Donald Trump
Credit: Gage Skidmore/Flickr

If you’re like me, Tuesday went a lot like this:

And if that wasn’t enough for you, Rep. Duncan Hunter of San Diego and his wife were indicted on fraud and campaign finance charges. This is extra special because Duncan Hunter and Rep. Chris Collins of New York were the first two House Republicans to endorse Trump’s candidacy and now they’ve both been indicted. The first senator to endorse Trump, Jeff Sessions of Alabama, perjured himself during his confirmation hearings and had to recuse himself from the Russia investigation.  So, there’s a nice pattern here.

But that’s still not all. There’s more!

The special counsel’s office and Michael Flynn’s lawyers were in court Tuesday where they agreed to put off sentencing for a fourth time because Flynn’s cooperation with the investigation is still ongoing.

But the big news was that Michael Cohen pled guilty to eight federal crimes and Paul Manafort was convicted of eight federal crimes. In Cohen’s case, it almost certainly means that he will now be a fully cooperating witness, although that is not technically confirmed and any agreement is probably under seal. In Manafort’s case, it means that he’s probably already looking at three to four years in prison at a minimum, and that’s before the more serious charges are settled next month in a Washington, D.C., courthouse in front of a Washington, D.C., jury with a judge who is not likely to be as friendly to the defense as the judge was in Virginia.  Also, when he’s sentenced for today’s convictions, it will be as a person with a clean record. That won’t be the case when he’s convicted in the next go-round. Manafort has to hope he gets pardoned because otherwise he’ll probably die in prison.

Unless, of course, he decides to do his patriotic duty and tell the truth to the special counsel about what he did during the campaign to coordinate with the Russians, in which case he’ll see a major reduction in his prison time.

The Cohen case is more immediately serious for three reasons. First, by pleading guilty Cohen has implicated the president in a conspiracy to commit federal crimes. Cohen admitted that Trump directed him to commit felonies, and in the ordinary course of things, Trump would be getting indicted. These crimes are more serious than lying about a sexual dalliance with a White House intern, although I’m not quite ready to say that, on their own, they amount to a high crime. As part of a larger case arguing for removal from office, these criminal acts should play a supporting rather than a leading role.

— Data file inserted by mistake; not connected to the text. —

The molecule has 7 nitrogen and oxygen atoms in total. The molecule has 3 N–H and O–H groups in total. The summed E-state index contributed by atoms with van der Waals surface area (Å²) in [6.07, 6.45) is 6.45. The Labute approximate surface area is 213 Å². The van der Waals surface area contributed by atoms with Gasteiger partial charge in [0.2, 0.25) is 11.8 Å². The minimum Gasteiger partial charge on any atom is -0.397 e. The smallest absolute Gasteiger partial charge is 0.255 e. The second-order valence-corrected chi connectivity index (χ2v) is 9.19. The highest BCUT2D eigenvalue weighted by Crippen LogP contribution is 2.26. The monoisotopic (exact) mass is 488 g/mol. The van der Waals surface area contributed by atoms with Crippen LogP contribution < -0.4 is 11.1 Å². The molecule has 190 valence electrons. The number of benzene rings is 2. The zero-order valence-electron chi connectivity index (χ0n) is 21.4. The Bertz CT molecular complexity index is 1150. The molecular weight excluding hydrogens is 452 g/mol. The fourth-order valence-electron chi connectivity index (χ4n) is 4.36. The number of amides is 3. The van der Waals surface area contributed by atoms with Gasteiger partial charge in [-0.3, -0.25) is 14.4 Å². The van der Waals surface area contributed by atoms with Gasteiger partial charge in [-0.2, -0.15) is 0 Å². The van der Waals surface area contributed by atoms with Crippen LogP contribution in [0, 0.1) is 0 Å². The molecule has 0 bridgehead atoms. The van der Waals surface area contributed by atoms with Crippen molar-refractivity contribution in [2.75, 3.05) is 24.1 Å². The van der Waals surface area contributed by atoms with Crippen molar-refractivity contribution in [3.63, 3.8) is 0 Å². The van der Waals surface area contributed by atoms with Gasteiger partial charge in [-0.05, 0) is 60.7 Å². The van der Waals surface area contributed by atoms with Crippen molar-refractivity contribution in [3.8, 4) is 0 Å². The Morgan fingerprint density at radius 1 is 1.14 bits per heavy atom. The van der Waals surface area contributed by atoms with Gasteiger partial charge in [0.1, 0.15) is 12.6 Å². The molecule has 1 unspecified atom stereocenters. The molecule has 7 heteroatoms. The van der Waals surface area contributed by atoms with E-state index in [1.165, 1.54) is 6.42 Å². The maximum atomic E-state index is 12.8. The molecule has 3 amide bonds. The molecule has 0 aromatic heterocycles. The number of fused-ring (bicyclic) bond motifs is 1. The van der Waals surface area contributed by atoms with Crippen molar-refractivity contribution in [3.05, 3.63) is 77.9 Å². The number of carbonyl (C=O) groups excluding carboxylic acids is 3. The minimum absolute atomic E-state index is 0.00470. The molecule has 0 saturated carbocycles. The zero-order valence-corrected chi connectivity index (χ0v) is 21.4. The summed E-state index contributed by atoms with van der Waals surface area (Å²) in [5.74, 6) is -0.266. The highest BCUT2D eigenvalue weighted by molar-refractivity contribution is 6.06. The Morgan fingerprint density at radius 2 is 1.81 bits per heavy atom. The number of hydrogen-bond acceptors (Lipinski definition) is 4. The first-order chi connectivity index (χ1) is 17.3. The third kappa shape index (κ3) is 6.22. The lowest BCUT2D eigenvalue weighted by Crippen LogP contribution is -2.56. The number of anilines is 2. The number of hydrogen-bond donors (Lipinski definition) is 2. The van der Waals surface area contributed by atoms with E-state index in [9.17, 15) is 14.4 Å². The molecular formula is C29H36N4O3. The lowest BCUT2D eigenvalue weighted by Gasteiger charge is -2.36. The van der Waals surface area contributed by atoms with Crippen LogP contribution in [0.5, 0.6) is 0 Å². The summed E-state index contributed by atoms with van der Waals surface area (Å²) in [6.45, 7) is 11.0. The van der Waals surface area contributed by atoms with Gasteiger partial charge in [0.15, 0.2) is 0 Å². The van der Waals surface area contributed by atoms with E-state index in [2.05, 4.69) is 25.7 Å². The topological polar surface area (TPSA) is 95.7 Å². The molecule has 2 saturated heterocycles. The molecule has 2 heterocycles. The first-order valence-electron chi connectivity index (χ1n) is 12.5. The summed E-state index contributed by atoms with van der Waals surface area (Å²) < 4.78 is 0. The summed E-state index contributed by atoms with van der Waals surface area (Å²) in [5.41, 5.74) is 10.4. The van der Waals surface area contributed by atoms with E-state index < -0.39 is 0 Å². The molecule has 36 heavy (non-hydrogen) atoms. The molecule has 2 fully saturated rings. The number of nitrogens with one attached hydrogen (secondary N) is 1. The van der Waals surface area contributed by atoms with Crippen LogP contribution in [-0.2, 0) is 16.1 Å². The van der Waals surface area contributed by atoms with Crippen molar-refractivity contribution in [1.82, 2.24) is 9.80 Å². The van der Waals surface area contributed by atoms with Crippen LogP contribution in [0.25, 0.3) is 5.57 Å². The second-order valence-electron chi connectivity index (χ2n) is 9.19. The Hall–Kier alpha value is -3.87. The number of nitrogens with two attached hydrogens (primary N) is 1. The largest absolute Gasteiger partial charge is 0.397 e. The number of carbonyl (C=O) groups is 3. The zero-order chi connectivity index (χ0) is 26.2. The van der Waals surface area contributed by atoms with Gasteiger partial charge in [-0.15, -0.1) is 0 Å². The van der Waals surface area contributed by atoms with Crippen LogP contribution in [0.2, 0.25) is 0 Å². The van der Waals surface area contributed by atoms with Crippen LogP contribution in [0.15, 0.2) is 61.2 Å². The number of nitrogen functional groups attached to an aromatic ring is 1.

Second, the fact that Cohen is almost certainly now cooperating makes Tuesday’s developments in his case more of an immediate threat than the Manafort convictions. Manafort may already be looking to cut a deal, but Cohen has apparently already cut one.

Third, Cohen’s information is much more likely to be lethal to Trump than Manafort’s simply because Cohen was working on a making a Trump Tower in Moscow happen throughout the fall, winter, and spring of 2015-16 and that’s likely to involve impeachable offenses. But the one thing Trump probably cannot survive even in a Republican-led Senate is confirmation that the Steele Dossier was correct about Cohen traveling to Prague. That is the most serious allegation in the entire Russia investigation.


As I’ve said many times before, if Michael Cohen went to Prague, Trump will be removed from office. Four months ago, McClatchy journalists Peter Stone and Greg Gordon reported the following:

The Justice Department special counsel has evidence that Donald Trump’s personal lawyer and confidant, Michael Cohen, secretly made a late-summer trip to Prague during the 2016 presidential campaign, according to two sources familiar with the matter.

Confirmation of the trip would lend credence to a retired British spy’s report that Cohen strategized there with a powerful Kremlin figure about Russian meddling in the U.S. election.

It would also be one of the most significant developments thus far in Special Counsel Robert Mueller’s investigation of whether the Trump campaign and the Kremlin worked together to help Trump win the White House. Undercutting Trump’s repeated pronouncements that “there is no evidence of collusion,” it also could ratchet up the stakes if the president tries, as he has intimated he might for months, to order Mueller’s firing.

Donald Trump better pray that Peter Stone and Greg Gordon were catastrophically wrong in their reporting, because Cohen is going to spill the beans now on what really happened.

As for Manafort, he probably has enough information to end this presidency, too, but it’s not quite as certain in his case. At least for now, he’s not talking. But it doesn’t look good having your personal lawyer and campaign chairman convicted on the same day.

Some Republicans argue that these charges have nothing to do with Russia, but that’s delusional. Cohen worked overtime on a Moscow Trump Tower project during the campaign that the president assured us did not exist, and the taxes Manafort didn’t pay came on income from Russian proxies who were running Ukraine for the Kremlin’s benefit while the bank loans Manafort sought were at least in part to pay back nearly twenty million dollars he owed to a mobbed up friend of Vladimir Putin. Manafort even used a Russian intelligence officer who he employed for years as a contact for this Russian gangster and offered to give him private briefings on the Trump campaign. He also may have expected to get debt relief for softening the Republican Party’s platform on Ukraine, which is something he completely denied having a role in.

The truth is going to come out. Tuesday assured us of that.

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Martin Longman is the web editor for the Washington Monthly. See all his writing at